A Secretive Collaboration for Waco’s Integration

by Thomas DeShong, Project Archivist

As a student of history and an archivist, I am oftentimes awestruck by the rich and diverse collections I have had the privilege to process at The Texas Collection. During my brief time here, I have worked with materials relating to a wide range of topics including the Branch Davidians, Baylor University presidents, Texas governors, the American Civil War, World War II, and Baptist organizations, just to name a few. Needless to say, I find great satisfaction in my job. I never know what I might encounter on any given day. For instance, just a few months ago, I stumbled upon one of my most exciting finds yet: the Joe Lett Ward, Jr. papers.

 General Photo Files, Box #245.01, Folder #20, The Texas Collection, Baylor University.
Joe Ward, Jr. was known for his involvement in Waco’s city government as well as a number of local board memberships.

Joe Ward, a fifth-generation Wacoan, was known throughout the city for his public service and community involvement. He served four years on the Waco City Council and was later appointed the Mayor of Waco from 1959 to 1960. Despite all of his accolades, however, one of the most fascinating aspects of Joe Ward’s service was also quite secretive.

The Joe Ward papers are not extensive by any means; they are housed in a single document box. Yet the papers within shed light on part of Waco’s history that has long been shrouded in mystery. One-third of Joe Ward’s materials are products of his tenure on the Waco Community Relations Committee and its predecessor, an un-named subcommittee operating under the Committee of Fifty. Initially, this nine-man committee was comprised of some of Waco’s leading entrepreneurs and citizens including Chairman Joe Ward and Baylor University President Abner McCall. They worked in conjunction with the Progressive Community Council, a group of prominent African American leaders led by Reverend Marvin C. Griffin, to integrate Waco’s schools, restaurants, and businesses.Continue Reading

Christmas in the Collections

With Christmas around the corner, we thought we’d take a look at how the holiday comes up in our archival collections. The following is just a small sample of Christmas-related photos, programming, and other documents that can be found at The Texas Collection on the most wonderful time of the year.

George W. Truett and family at Christmas in Waco, c. 1890s
George W. Truett (middle, 2nd row from the back) and family at Christmas in Waco, c. 1890s. Apparently, the challenge of getting a good family Christmas photo is not a new one–hardly anyone is looking at the camera here! BU records: George W. Truett Theological Seminary #BU/298, box 3, folder 15.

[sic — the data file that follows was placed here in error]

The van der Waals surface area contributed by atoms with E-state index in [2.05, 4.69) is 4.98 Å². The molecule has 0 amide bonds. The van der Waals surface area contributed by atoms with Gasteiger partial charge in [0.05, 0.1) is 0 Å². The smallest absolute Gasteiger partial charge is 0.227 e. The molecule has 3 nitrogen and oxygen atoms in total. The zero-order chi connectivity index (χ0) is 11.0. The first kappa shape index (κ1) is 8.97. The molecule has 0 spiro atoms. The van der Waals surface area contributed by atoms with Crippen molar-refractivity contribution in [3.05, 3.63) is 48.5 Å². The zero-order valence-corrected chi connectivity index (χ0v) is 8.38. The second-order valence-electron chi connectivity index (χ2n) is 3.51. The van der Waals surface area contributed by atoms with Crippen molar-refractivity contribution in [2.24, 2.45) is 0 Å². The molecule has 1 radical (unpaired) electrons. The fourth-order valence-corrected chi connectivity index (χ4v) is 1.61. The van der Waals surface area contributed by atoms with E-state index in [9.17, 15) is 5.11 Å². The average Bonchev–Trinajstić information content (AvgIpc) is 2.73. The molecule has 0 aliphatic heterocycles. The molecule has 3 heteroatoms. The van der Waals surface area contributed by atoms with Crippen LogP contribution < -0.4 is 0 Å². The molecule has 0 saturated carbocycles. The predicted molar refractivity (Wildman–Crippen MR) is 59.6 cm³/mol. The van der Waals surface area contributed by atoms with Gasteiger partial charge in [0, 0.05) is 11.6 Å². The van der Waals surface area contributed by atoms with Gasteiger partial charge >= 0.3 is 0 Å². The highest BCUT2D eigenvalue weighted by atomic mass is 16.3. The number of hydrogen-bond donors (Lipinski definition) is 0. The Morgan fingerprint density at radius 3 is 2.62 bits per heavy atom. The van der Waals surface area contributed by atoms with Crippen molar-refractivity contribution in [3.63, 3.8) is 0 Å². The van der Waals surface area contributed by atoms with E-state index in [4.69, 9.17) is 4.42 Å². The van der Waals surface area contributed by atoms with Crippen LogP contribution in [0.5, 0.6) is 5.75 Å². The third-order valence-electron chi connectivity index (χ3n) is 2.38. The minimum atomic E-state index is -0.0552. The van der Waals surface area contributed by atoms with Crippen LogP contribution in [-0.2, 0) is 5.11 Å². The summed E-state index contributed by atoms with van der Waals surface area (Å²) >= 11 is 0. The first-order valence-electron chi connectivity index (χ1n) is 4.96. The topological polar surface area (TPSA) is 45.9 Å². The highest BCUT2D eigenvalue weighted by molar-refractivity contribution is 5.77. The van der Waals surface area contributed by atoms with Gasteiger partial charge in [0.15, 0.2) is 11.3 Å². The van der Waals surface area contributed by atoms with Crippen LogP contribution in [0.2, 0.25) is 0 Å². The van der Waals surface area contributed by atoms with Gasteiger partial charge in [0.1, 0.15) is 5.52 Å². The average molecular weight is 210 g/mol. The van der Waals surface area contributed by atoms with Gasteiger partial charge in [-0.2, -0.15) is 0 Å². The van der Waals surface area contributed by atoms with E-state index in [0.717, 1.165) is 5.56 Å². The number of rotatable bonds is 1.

Christmas card, Mr. and Mrs. Samuel Palmer Brooks to Dorothy Scarborough, c. 1932-1934
Christmas card, Mr. and Mrs. Samuel Palmer Brooks to Dorothy Scarborough, c. 1931. Baylor President Brooks extended Yuletide greetings and a taste of Texas home to Baylor alumna and former faculty Scarborough, who was at this point teaching at Columbia University in New York. There are Christmas cards aplenty in Scarborough’s (and other) collections. Dorothy Scarborough papers, Series I, box 13, folder 4.

Waco Caritas staff Christmas party, 1980
Waco Caritas Christmas party, 1980. Caritas staff gather for a photo at a Christmas party. Again, the challenge of the group photo–there’s always someone whose eyes close. [Waco] Caritas records #2891, box 5, folder 15.
Christmas program (piano copy) at Brook Avenue/Bethel Baptist Church, undated
Christmas program (piano copy) at Brook Avenue/Bethel Baptist Church, undated. Finding new and engaging ways to lead a church in its celebration of Christmas always is a challenge for ministers–this piece was found in a folder full of clippings for various Christmas ideas and activities. (Pre-Pinterest, you know.) Telling the Christmas story through Bible verses and beloved carols is a must, though. [Waco] Brook Avenue and Bethel Baptist Church records, box 3, folder 12.

"A Little Child Shall Be the Leader" sermon by Marvin Griffin, 1979 December 16
“A Little Child Shall Be the Leader” sermon by Marvin Griffin on audiocassette, 1979 December 16. Rev. Griffin was preaching at Ebenezer Baptist Church in Austin at this point in his career. His collection includes hundreds of recordings of his sermons and radio broadcasts.

New Year's greetings, 1900, from Chas. L. Sanger & Co. (cotton buyers), Waco, Texas
Happy New Year (and new century!) from Chas. L. Sanger & Co., a cotton buyer/shipper company. Barnard-Lane collection #39, box 5, folder 14.

Leading Locally: Marvin Griffin and his Ministry and Civil Rights Advocacy in Central Texas

Marvin Griffin, undated
One of the few photographs we have of Reverend Griffin. He recently celebrated his 90th birthday.

“The mission of the Christian experience is expressed in the gospel of liberation, sharing the good news of what God has done in delivering his people from oppression. The gospel of liberation is rooted in the Judeo-Christian faith. It is an experience which is concretized in history. It is a happening, a living reality. This is good news for an oppressed people. God is the God of freedom, He participates in the historical process to liberate his people from oppression and bondage.” –Marvin Griffin, “Teaching Christ through the Black Experience,” 1973